4. At Black Hat on Wednesday, a trio of security representatives from Mozilla detailed how the company plans to push the browser to be more secure for users while nudging developers towards safer coding practices.
Mozilla Security Program Manager Brandon Sterne demonstrated on Wednesday how this ostensibly dull code, which is part of Firefox 4's new Content Security Policy, will make the next-generation browser safer.
One of the biggest fixes that's been implemented in the Firefox 4 beta (Windows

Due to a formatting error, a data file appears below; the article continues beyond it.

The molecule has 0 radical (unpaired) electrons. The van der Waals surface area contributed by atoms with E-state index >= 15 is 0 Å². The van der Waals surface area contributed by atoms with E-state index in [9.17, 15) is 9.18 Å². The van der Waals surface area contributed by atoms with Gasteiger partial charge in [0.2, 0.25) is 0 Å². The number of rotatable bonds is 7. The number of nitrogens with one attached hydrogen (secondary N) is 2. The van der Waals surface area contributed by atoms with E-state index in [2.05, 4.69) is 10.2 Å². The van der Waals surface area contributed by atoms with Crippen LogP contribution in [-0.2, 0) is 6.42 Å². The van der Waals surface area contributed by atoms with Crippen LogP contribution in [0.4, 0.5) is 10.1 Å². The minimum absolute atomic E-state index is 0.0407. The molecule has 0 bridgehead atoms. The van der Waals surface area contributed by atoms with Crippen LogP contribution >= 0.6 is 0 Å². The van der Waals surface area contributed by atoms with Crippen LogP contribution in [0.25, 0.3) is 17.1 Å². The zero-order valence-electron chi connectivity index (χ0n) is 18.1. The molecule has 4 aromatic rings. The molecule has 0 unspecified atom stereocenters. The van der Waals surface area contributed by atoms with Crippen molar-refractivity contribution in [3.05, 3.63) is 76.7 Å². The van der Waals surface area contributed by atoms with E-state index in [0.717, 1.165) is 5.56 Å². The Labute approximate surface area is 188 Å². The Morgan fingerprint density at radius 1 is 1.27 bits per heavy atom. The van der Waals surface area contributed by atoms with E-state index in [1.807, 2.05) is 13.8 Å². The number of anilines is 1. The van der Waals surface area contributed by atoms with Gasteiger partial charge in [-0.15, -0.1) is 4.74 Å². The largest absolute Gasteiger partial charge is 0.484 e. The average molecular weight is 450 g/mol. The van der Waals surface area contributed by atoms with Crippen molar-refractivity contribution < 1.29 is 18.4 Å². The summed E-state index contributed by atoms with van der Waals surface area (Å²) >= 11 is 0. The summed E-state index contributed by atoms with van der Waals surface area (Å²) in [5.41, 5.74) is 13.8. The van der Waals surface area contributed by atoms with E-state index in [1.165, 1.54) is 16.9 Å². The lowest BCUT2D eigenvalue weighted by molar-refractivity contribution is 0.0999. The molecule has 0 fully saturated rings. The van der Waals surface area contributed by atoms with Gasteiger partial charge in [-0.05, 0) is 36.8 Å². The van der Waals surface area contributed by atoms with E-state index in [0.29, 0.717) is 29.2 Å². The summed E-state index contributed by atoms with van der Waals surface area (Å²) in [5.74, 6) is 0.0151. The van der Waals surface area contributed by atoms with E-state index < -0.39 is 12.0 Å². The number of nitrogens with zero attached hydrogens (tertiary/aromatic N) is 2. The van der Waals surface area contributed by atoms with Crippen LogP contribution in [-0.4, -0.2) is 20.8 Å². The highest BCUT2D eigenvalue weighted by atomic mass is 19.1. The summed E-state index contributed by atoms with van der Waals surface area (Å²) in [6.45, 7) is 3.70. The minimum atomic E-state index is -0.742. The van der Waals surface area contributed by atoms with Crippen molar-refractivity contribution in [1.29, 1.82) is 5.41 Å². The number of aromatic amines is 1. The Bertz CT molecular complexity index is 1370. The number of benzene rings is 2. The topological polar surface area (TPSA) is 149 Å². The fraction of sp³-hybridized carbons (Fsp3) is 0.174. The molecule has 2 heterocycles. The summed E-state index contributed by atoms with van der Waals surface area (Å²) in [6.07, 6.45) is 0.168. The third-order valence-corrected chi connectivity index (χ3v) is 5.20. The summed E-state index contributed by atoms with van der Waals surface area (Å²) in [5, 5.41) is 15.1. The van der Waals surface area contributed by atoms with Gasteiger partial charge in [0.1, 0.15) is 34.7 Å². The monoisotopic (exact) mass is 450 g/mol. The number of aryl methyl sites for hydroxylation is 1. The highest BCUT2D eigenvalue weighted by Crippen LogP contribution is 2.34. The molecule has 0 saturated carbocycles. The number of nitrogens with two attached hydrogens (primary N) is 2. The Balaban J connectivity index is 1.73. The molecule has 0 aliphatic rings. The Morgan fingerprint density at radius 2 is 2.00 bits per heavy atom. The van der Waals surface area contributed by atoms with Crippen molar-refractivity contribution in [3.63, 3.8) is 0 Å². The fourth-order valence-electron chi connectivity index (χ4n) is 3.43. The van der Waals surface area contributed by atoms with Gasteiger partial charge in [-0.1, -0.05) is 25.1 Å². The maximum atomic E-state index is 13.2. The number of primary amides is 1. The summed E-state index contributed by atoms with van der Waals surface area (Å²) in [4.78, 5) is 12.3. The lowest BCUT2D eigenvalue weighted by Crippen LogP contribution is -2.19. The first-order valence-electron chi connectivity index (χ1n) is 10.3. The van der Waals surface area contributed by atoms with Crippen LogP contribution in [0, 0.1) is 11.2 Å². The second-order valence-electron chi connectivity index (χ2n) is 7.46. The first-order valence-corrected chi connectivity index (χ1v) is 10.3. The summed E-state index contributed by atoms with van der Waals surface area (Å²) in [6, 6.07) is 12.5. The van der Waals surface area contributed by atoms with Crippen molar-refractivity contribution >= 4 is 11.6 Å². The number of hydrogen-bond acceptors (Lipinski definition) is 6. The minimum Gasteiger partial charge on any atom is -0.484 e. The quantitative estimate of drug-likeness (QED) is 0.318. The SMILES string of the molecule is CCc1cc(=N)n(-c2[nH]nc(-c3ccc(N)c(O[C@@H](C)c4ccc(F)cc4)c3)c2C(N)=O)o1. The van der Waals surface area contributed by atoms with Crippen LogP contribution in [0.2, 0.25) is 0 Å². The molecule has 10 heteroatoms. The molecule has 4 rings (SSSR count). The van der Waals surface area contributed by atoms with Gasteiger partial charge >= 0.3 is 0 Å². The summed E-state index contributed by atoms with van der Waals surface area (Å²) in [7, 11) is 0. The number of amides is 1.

) repairs a hole that affects all browsers, a decade-old vulnerability that was mentioned in the documentation for CSS2. The exploit is a CSS sniffing history attack, where malicious code can gain access to your browser history by manipulating link appearance and style. What made the bug so difficult to repair is that the simplest solution, to prevented all link style manipulation, would be like throwing the baby out with the bathwater said Firefox's director of development, Jonathan Nightingale. Changing an already-visited link's colors is one the most-used features of the Web, and it would be catastrophic to prevent that.
Mozilla's David Baron figured out how